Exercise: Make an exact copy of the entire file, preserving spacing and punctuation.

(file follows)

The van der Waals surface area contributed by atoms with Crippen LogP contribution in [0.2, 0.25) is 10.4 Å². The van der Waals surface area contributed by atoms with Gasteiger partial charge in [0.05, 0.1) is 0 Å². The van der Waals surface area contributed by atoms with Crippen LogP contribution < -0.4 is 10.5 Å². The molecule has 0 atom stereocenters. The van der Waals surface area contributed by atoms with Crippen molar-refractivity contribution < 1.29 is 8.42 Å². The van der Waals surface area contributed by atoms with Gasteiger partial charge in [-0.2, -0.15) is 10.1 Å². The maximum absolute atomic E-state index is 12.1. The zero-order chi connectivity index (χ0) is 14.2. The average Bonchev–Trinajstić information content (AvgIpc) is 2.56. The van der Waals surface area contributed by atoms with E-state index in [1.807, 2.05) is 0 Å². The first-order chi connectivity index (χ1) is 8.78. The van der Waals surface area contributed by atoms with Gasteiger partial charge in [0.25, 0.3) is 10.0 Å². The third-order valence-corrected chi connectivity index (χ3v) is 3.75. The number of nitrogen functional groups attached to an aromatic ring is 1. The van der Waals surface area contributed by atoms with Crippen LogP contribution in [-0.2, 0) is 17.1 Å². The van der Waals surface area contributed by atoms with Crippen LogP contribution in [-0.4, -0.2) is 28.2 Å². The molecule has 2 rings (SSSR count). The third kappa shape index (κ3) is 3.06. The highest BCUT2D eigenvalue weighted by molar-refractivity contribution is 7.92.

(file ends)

The van der Waals surface area contributed by atoms with Crippen LogP contribution in [0.2, 0.25) is 10.4 Å². The van der Waals surface area contributed by atoms with Gasteiger partial charge in [0.05, 0.1) is 0 Å². The van der Waals surface area contributed by atoms with Crippen LogP contribution < -0.4 is 10.5 Å². The molecule has 0 atom stereocenters. The van der Waals surface area contributed by atoms with Crippen molar-refractivity contribution < 1.29 is 8.42 Å². The van der Waals surface area contributed by atoms with Gasteiger partial charge in [-0.2, -0.15) is 10.1 Å². The maximum absolute atomic E-state index is 12.1. The zero-order chi connectivity index (χ0) is 14.2. The average Bonchev–Trinajstić information content (AvgIpc) is 2.56. The van der Waals surface area contributed by atoms with E-state index in [1.807, 2.05) is 0 Å². The first-order chi connectivity index (χ1) is 8.78. The van der Waals surface area contributed by atoms with Gasteiger partial charge in [0.25, 0.3) is 10.0 Å². The third-order valence-corrected chi connectivity index (χ3v) is 3.75. The number of nitrogen functional groups attached to an aromatic ring is 1. The van der Waals surface area contributed by atoms with Crippen LogP contribution in [-0.2, 0) is 17.1 Å². The van der Waals surface area contributed by atoms with Crippen LogP contribution in [-0.4, -0.2) is 28.2 Å². The molecule has 2 rings (SSSR count). The third kappa shape index (κ3) is 3.06. The highest BCUT2D eigenvalue weighted by molar-refractivity contribution is 7.92.